Is the 3 Second Rule Fact or Fiction?

You know you’re guilty of it … dropping a bite of this or that on the floor then quickly retrieving it and trying to subtly slip it back into your mouth. And when the stares of horror come from those around you, you quickly acknowledge the “3 second rule” as if it were something everyone should undoubtedly know about.

It often seems like the 3 second rule is taken for scientific fact. Many people appear to have no problem eating food that graced the dirty floor for a few seconds yet they coat themselves with hand sanitizers and find incredibly creative ways to exit the bathroom without having to touch the doorknob. But where did this supposed “rule” come from?

Until recently, very little research has been performed on the credibility of the “rule.” So researchers at the Manchester Metropolitan University decided it was time to determine if it was indeed fact or fiction.

They selected five commonly eaten foods, bread with jam, cooked pasta, a slice of ham, a plain biscuit and dried fruit and dropped them on the ground for periods of either three, five or 10 seconds. Each item was then tested to see just how much of the floor’s bacteria wound up on the food.

Foods with the highest salt and sugar content fared well as bacterial growth had a hard time multiplying on these concentrated substances. Researchers believe the high-nitrate and preservative content of the ham kept bacterial growth at bay while the drier foods like the biscuit were deemed safe for consumption even after 10 seconds of exposure.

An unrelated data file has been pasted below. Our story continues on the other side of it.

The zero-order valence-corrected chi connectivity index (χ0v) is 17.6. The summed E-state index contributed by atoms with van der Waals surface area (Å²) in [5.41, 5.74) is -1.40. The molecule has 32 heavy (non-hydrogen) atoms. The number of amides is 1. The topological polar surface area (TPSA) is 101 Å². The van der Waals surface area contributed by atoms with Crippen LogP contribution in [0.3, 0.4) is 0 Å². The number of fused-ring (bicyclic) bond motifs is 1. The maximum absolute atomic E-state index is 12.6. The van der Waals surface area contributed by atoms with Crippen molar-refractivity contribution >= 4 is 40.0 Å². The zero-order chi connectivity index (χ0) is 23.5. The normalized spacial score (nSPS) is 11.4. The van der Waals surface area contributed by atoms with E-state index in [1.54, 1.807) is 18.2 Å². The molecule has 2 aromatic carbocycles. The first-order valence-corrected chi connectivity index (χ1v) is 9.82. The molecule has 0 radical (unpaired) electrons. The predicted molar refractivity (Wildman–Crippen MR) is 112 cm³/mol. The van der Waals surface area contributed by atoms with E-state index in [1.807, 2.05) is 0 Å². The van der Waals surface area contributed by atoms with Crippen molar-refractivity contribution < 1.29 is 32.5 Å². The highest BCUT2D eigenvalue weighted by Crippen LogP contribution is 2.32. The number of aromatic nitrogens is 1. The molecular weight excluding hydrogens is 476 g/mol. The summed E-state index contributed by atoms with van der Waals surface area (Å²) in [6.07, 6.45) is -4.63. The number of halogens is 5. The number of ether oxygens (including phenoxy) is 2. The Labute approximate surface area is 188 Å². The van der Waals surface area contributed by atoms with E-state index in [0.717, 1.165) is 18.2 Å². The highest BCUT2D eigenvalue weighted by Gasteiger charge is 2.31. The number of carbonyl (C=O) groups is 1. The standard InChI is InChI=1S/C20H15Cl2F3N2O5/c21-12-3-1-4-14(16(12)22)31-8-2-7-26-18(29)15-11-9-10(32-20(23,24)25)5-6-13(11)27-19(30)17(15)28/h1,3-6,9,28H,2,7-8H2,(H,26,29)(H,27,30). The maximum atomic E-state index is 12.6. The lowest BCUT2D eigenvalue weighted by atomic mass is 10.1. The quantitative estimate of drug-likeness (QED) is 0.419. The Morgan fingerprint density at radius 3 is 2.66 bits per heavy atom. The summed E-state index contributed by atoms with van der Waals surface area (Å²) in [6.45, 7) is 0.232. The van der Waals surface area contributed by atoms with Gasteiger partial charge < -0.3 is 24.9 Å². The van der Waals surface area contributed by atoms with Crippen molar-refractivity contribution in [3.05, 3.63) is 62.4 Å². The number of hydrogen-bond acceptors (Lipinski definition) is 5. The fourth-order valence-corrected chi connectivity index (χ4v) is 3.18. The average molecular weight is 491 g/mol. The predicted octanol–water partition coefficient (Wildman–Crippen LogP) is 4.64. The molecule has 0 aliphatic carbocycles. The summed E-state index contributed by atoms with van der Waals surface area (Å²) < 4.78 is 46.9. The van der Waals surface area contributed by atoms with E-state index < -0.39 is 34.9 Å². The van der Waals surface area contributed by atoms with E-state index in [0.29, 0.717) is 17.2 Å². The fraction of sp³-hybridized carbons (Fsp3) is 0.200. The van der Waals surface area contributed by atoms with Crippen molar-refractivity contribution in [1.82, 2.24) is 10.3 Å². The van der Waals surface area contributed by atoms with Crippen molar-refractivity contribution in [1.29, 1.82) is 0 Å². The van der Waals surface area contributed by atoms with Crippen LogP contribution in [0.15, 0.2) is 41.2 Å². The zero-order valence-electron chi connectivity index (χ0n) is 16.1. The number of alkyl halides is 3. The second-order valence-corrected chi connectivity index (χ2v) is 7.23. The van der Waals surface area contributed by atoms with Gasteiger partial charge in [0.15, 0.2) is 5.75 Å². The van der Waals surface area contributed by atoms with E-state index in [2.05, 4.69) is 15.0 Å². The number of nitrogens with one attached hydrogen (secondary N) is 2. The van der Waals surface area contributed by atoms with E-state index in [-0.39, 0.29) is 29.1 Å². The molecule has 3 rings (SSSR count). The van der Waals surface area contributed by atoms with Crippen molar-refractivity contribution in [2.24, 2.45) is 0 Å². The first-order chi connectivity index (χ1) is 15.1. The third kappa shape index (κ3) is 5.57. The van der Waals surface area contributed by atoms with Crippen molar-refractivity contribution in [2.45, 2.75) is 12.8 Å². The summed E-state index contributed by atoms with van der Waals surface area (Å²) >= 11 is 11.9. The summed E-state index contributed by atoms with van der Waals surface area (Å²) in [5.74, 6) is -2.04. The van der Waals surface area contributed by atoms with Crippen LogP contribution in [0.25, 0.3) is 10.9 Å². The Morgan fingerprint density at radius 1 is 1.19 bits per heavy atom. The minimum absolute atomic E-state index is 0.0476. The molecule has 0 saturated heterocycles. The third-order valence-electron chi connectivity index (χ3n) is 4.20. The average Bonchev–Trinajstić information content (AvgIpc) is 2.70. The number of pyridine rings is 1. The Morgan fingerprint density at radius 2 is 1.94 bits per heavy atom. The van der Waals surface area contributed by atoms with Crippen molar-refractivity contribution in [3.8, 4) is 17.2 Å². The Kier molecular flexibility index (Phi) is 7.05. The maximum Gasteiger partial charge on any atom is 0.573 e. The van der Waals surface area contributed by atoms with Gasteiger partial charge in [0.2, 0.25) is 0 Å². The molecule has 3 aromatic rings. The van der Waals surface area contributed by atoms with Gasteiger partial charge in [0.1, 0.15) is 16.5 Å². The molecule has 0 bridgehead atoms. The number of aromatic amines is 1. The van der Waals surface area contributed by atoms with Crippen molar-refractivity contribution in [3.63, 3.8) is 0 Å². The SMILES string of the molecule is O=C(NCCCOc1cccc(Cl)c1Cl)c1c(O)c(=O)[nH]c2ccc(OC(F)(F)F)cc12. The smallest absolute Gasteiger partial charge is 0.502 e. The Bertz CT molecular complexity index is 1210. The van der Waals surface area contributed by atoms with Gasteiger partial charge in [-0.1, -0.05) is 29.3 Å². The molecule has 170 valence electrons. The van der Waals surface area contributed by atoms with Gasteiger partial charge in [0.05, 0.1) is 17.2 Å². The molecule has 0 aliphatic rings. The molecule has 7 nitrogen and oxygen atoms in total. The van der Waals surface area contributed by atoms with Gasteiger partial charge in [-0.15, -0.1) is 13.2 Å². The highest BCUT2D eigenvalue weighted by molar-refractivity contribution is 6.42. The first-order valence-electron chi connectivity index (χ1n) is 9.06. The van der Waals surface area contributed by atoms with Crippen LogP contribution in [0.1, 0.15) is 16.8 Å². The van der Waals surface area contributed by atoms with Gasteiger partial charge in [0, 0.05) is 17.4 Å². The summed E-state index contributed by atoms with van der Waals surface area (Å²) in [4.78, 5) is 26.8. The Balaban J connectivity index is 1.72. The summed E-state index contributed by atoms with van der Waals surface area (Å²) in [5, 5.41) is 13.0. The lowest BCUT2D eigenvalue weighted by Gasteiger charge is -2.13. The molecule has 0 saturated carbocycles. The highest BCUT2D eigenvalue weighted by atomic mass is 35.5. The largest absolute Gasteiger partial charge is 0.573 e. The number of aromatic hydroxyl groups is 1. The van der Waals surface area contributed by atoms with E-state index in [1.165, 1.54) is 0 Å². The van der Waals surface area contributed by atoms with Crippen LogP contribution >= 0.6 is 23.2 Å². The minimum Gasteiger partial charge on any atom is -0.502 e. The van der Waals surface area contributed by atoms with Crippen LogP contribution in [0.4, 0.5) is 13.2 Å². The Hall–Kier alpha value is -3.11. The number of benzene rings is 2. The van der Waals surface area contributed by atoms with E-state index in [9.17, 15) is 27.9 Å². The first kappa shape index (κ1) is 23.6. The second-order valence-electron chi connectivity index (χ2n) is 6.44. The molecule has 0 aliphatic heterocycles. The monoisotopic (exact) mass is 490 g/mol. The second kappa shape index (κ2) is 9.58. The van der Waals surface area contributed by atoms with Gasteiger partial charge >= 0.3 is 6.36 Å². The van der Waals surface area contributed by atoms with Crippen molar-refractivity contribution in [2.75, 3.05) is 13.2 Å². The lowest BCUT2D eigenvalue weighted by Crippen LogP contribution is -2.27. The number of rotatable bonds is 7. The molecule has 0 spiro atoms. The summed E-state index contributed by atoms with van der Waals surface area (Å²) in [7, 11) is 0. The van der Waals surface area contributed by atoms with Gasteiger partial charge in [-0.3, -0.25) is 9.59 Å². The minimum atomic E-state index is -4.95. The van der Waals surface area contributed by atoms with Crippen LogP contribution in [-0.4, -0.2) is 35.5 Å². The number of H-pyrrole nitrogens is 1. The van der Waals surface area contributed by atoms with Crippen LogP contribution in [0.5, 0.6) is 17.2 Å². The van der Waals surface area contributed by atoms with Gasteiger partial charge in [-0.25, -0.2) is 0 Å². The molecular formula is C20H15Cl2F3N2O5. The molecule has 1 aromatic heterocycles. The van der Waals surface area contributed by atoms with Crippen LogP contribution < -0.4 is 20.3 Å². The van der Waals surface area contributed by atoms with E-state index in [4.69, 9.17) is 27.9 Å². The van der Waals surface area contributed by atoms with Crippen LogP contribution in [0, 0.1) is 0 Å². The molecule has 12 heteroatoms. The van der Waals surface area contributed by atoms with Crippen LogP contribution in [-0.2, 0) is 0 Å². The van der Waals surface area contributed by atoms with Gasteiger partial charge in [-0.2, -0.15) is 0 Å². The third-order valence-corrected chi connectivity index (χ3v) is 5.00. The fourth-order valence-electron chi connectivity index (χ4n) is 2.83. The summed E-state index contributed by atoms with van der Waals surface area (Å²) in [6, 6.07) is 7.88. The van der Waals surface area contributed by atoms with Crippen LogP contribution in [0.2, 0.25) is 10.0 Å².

Yet the higher-water content foods like the cooked pasta quickly absorbed a number of harmful microbes. Klebsiella bacteria, which is responsible for causing a number of illnesses, was found growing on the pasta after just a quick three-second ground exposure.

Although it may seem like the almighty 3 second rule just may be proving true for some foods, you may want to hold just yet. Earlier research tested bologna’s ability to absorb salmonella from various surfaces. Researchers from Clemson University allowed bologna slices to fall onto either a wood, tile or carpet-covered surface.

Within five seconds 99 percent of salmonella bacteria were transferred from the tile surface to the meat. The bologna fared somewhat better on the wood surface with a 68 percent absorbance rate but fared best of all on the carpet with minimal absorbance.

mintAlthough the bologna was allowed to sit on the surface longer than the supposedly safe three seconds, it still absorbed an incredible amount of dangerous bacteria. And food safety experts note that you have no idea what kinds of bacteria are thriving on even the cleanest of surfaces.

Over 76 million Americans come down with foodborne illnesses each year and over 300,000 of them need to be hospitalized. So before you pop that dropped bite back into your mouth, ask yourself if it’s really worth the risk.

-The Alternative Daily



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